“Have you ever been to the city?” asked the eagle as the songbird lead him to the knoll where he had landed, which happened to be the highest point from which to begin their flight.
“Not that I recall. My owner lives in a small village near his shop, and he never takes me with him when he leaves on business.”
“The city’s filled with things to see and do, and has many people living in it.” said the eagle. “Sometimes it’s quite enjoyable to frighten people by casting a shadow on them with my wings. It’s a trick I learned when I was just an eaglet. Over the years, my wings have grown and now if I get into just in the right position...”
“Excuse me, Mr. Eagle. Don’t you sometimes wish to make friends along your journey?”
“Friends? I don’t have much use for friends...eagles or people. I’ve had mates and chicks to take care of, but that got tiring. And, as I said before, other eagles are always competing with me. It’s more enjoyable fighting than it is trying to find friends, especially when looking for a mate.”
“Then why did you ask me to join you on this trip?” questioned the songbird. “Didn’t you want to be friends?”
“Whatever made you think I wanted to be friends with a prisoner”
“Well, it was you who stopped by today and began to talk to me. You could have just eaten your fill of pie and gone on your way. Why did you invite me on this adventure?”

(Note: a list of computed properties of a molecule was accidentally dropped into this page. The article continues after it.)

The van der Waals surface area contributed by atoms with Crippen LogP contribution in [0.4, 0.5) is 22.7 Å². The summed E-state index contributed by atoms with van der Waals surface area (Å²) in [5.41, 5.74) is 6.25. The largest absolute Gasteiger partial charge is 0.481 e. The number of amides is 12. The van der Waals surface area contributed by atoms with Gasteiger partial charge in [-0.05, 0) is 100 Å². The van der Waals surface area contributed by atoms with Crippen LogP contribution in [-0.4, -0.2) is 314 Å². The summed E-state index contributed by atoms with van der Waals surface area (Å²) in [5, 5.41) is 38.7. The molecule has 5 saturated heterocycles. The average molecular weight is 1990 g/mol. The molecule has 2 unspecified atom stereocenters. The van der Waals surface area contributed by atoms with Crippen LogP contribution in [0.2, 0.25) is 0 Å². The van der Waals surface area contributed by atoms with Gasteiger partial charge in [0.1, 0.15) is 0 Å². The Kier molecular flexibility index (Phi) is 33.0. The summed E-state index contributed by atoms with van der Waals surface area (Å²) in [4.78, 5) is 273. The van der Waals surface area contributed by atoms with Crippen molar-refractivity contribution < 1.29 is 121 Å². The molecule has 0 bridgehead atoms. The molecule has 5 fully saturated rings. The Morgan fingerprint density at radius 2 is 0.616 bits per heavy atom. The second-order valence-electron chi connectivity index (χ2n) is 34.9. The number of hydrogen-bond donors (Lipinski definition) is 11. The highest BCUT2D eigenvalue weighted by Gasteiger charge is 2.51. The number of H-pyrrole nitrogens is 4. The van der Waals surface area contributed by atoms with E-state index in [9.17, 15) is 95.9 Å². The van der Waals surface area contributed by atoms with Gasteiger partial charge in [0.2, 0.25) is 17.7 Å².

“To show you...(pause)...to show you how I live and what I get to see every day when I choose to leave my nest.”
“So you care about my opinion?”
“Well, not exactly care about it. I just wanted you to see... Just forget about being friends and get on my back and come with me. You might have some fun.”
A few miles east of the shoreline, a smattering of houses came into view. As they continued, the few houses became many along with other buildings of various shapes and sizes. The streets became longer and wider, and were filled with trucks, cars and scooters moving in all directions, along with wide sidewalks lit by traffic lights, billboards and signage.
They soon found themselves flying through a canyon of glass and steel beneath which emanated a cacophony of screams, cries, laughter and conversation interrupted occasionally by a siren, a boom or whistle.
The eagle flew to the roof of a tall building and perched on a segment of piping. The songbird climbed from the eagle’s back and joined him looking over the cornice into the windows of offices lined with computers, and populated by busy workers rushing to and fro.
“I truly wish I could hear more of what they’re saying down there and over there,” said the songbird wistfully as he pointed in different directions. “From here those below all seem like the droppings I leave, but I know from the stories told by those in my own family that each of them has a tale to tell, songs that fill their hearts, hopes, dreams and people they love and care about. It’s wonderful being able to watch them at such a height, but I know that what we are seeing is just a small part of the lives they lead.